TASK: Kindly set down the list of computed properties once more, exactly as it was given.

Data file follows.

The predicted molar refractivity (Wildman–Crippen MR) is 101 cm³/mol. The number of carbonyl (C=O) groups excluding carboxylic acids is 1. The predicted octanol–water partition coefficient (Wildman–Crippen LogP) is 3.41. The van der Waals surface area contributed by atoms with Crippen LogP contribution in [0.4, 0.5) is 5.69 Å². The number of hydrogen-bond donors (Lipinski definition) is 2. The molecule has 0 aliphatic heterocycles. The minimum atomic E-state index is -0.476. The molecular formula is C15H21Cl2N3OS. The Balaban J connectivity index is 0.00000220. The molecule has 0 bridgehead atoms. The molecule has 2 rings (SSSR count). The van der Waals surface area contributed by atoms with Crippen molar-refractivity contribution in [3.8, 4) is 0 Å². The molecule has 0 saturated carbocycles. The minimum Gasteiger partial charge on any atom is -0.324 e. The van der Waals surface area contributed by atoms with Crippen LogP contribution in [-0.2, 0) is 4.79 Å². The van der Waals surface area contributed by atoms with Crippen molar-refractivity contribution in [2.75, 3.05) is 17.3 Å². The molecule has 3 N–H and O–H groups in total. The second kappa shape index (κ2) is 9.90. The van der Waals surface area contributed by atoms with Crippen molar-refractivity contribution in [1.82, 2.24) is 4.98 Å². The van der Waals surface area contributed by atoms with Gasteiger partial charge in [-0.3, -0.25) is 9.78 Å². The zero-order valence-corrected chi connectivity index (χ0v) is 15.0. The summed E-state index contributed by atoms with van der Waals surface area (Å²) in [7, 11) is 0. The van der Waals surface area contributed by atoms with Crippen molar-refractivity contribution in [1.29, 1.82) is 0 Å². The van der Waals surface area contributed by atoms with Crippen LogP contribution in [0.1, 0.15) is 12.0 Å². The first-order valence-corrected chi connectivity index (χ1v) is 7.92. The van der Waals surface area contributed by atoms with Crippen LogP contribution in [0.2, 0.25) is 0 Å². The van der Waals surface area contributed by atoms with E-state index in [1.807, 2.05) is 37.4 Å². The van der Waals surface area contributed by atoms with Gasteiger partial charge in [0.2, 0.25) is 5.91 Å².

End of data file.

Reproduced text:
The predicted molar refractivity (Wildman–Crippen MR) is 101 cm³/mol. The number of carbonyl (C=O) groups excluding carboxylic acids is 1. The predicted octanol–water partition coefficient (Wildman–Crippen LogP) is 3.41. The van der Waals surface area contributed by atoms with Crippen LogP contribution in [0.4, 0.5) is 5.69 Å². The number of hydrogen-bond donors (Lipinski definition) is 2. The molecule has 0 aliphatic heterocycles. The minimum atomic E-state index is -0.476. The molecular formula is C15H21Cl2N3OS. The Balaban J connectivity index is 0.00000220. The molecule has 0 bridgehead atoms. The molecule has 2 rings (SSSR count). The van der Waals surface area contributed by atoms with Crippen molar-refractivity contribution in [3.8, 4) is 0 Å². The molecule has 0 saturated carbocycles. The minimum Gasteiger partial charge on any atom is -0.324 e. The van der Waals surface area contributed by atoms with Crippen LogP contribution in [-0.2, 0) is 4.79 Å². The van der Waals surface area contributed by atoms with Crippen molar-refractivity contribution in [2.75, 3.05) is 17.3 Å². The molecule has 3 N–H and O–H groups in total. The second kappa shape index (κ2) is 9.90. The van der Waals surface area contributed by atoms with Crippen molar-refractivity contribution in [1.82, 2.24) is 4.98 Å². The van der Waals surface area contributed by atoms with Gasteiger partial charge in [-0.3, -0.25) is 9.78 Å². The zero-order valence-corrected chi connectivity index (χ0v) is 15.0. The summed E-state index contributed by atoms with van der Waals surface area (Å²) in [7, 11) is 0. The van der Waals surface area contributed by atoms with Crippen molar-refractivity contribution in [1.29, 1.82) is 0 Å². The van der Waals surface area contributed by atoms with Crippen LogP contribution in [0.1, 0.15) is 12.0 Å². The first-order valence-corrected chi connectivity index (χ1v) is 7.92. The van der Waals surface area contributed by atoms with Crippen LogP contribution in [0.2, 0.25) is 0 Å². The van der Waals surface area contributed by atoms with E-state index in [1.807, 2.05) is 37.4 Å². The van der Waals surface area contributed by atoms with Gasteiger partial charge in [0.2, 0.25) is 5.91 Å².